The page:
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The highest mountain in southern China reveals a new frog species

By: Dr Jodi Rowley, Dr Zhiyong Yuan, Category: AMRI, Date: 06 Aug 2017

Meet the tiny new frog species just discovered from southern China

Maoershan Leaf-litter Frog

Maoershan Leaf-litter Frog
Photographer: Zhiyong Yuan © Zhiyong Yuan

A new species of frog, the Maoershan Leaf-litter Frog (Leptolalax maoershanensis), has just been discovered from the highest mountain in southern China. Already known for its high biodiversity, Maoershan’s most recently discovered species is a small, brown frog that chirps like a cricket. China’s newest frog species discovery highlights just how many species are likely to remain undiscovered in the forests of the region and reinforces their importance for biodiversity conservation.

Maoershan is the highest mountain in southern China, reaching over 2100 m above sea level. Located in Guangxi Province, the mountain is home to an extraordinarily high level of biodiversity, many of it found nowhere else on earth. Two species of amphibian, a salamander and a frog, are only known from pools near the summit. However, many areas of the mountain remain poorly-surveyed, and the biodiversity of the mountain remains incompletely known.

Recent surveys on Maoershan have revealed another species of amphibian only known from the mountain. The new species of frog, the Maoershan Leaf-litter Frog (Leptolalax maoershanensis), is only 2-3cm in body length, is brown with black spots, and has a bright orange-red upper eye. It is only known from bamboo forest in Maoershan Nature Reserve at about 1550 m above sea. Males of the species were found calling along the stream, perching on rocks and hidden in rocky crevices or under deadwood. Like most species of Leaf-litter frog, they breed in rocky streams in montane forest and have an advertisement call that sounds like the chirp of an insect.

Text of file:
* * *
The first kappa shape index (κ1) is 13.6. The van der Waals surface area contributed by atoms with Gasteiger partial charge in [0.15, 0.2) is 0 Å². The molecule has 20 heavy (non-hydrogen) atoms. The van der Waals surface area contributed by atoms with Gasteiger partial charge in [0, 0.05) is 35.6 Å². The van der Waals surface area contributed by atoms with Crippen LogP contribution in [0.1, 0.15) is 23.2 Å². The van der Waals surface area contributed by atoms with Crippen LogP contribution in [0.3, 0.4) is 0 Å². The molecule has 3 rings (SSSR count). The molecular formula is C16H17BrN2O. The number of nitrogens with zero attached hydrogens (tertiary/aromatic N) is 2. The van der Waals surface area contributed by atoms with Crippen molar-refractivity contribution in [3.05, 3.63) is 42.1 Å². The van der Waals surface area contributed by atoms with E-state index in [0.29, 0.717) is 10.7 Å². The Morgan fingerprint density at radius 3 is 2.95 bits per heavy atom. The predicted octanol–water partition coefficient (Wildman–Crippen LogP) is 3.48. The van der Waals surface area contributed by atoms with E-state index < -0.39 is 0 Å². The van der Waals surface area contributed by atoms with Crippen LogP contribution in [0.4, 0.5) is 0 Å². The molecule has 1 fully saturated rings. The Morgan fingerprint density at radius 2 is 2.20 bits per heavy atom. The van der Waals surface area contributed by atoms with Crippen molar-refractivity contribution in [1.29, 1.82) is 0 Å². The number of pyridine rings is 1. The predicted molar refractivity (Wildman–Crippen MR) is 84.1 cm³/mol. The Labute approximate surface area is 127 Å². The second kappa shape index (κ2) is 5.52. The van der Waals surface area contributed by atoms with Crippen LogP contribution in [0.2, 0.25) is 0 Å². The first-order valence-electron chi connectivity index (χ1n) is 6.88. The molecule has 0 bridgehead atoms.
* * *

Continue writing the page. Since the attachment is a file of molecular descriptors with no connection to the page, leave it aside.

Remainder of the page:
The Maoershan Leaf-litter Frog is the ninth species of Leaf-litter Frog known from China. Three of these species have been discovered in the last three years, and it’s likely that additional species of Leaf-litter Frog remain to be discovered. There are many unsurveyed areas in southern China, especially in remote parts of Yunnan, Guangxi and Guangdong Provinces, and surveys in these areas will likely result in the discovery of additional Leaf-litter Frogs.

The continued discovery of new species from Maoershan suggests that our current understanding of the biodiversity of the mountain is underestimated, and highlights the need for additional surveys. Many species from Maoershan are found nowhere else, and it is important to understand patterns of species diversity and endemism on mountains in this important region so that we can ensure that their unique biodiversity will be maintained for future generations.


Dr Jodi Rowley
Curator, Amphibian & Reptile Conservation Biology, Australian Museum Research Institute & UNSW

Dr Zhi-yong Yuan
College of Forestry, Southwest Forestry University

 

More information:
Yuan, Z., Sun, R., Chen, J., Rowley, J.J.L., Wu, Z., Hou, S., Wang, S., & Che, J. (2017). A new species of the genus Leptolalax (Anura: Megophryidae) from Guangxi, China. Zootaxa, 4300 (4): 551–570.


 

 


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